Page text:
So, above all, make sure you make a well thought out timetable once you decide what clubs/teams you want to join. Also try to keep a healthy balance between your academic life and your social one as one can easily be carried away by friends and on-the-spot plans. Make an effort to keep focused on what you came to university for, and allow plenty of time for you to rest and relax. This becomes especially apparent during exam period, where the workload intensifies.

In order to enjoy your course fully I would strongly recommend you go beyond the specs. University lectures will build your curiosity in different fields you may not have heard much about. In my case, I discovered how evolution is an exciting field which is still developing and goes far beyond Darwin’s Theory of Natural Selection! Expanding your knowledge in these subjects through lecturers’ suggested reading books never disappoints. You may also find yourself being engrossed in one-to-one discussions with professors if you ask questions after lectures.

University life is also very socially enriching. You suddenly become surrounded by thousands of interesting young people with many different backgrounds and ideas. I found it very rewarding to be able to discuss with classmates the subject we shared a passion for, and I learned a lot from these conversations too! In addition, I would take any chance you have to engage with students who are reading other courses as well.

Perhaps the true independence from my parents and home was also an important step for me. It makes you completely responsible for your time and how to make use of it in the best possible way. 

Before you realise it, your first year of uni life has gone, leaving behind many new and endurable experiences.

Good luck!

Maite Arribas Ardura


I am currently in my third year at Kings College London, studying for a BSc Business Management degree.

This is also my last year and I can assure you that trying to figure out what to do after university can be stressful. This is why you have to start to consider your options as soon as possible. In my case I had two options in mind; either continue to study by applying for a Masters degree, or apply for a job.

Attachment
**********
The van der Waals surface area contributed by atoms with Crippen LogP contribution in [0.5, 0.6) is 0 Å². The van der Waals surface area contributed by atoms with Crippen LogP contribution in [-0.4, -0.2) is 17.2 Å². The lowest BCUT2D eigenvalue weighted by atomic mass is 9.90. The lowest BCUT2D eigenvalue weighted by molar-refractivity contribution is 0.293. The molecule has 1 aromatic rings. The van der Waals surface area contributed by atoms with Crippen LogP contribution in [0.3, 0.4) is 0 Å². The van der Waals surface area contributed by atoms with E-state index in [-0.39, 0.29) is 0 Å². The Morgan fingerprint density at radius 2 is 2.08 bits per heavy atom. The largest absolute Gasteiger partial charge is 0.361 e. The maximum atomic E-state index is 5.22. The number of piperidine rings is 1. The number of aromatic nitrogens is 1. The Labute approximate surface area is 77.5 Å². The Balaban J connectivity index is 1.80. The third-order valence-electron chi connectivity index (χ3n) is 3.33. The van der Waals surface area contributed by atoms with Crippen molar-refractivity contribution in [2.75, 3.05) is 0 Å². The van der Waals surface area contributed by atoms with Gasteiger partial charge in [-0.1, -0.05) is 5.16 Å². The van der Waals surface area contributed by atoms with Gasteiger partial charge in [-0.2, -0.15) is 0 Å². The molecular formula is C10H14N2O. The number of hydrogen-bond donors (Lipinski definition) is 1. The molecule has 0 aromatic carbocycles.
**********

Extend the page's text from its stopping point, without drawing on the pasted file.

First I started going through university websites searching for a Masters which I would enjoy. I found two similar courses at two great universities which I found really interesting so I started to write my personal statement the day after. This is very important because even though some universities have a late deadline, the sooner you apply, the greater the chance that you will get accepted. This is simply because they have a specific number of students they accept each year on each course. As a result, if you apply at later stages, many of these spots are already filled by other students.

The Masters degree application process is not through UCAS. It is directly through the university website or portal. It is also more expensive, as each university charges an application fee, which in my case was not lower than fifty pounds. Furthermore, they request two university references from tutors or professors who know you. I suggest you choose your references carefully because they take these into careful consideration. So make sure you are in good terms with the person who will write your reference and that they will write a great reference for you. Once they receive the documentation, payment and references they will consider your application and get back to you within weeks.

My second option was applying for a job. More specifically to a graduate programme, since I do not have much experience working and these kind of programmes are perfect for recent graduates. The most important thing is to not go crazy applying everywhere. Have in mind which sector you want to work in. Having studied a business degree I could have chosen many different paths including accounting, marketing, product management etc… However, I decided to pursue the technology path since it has always been my passion.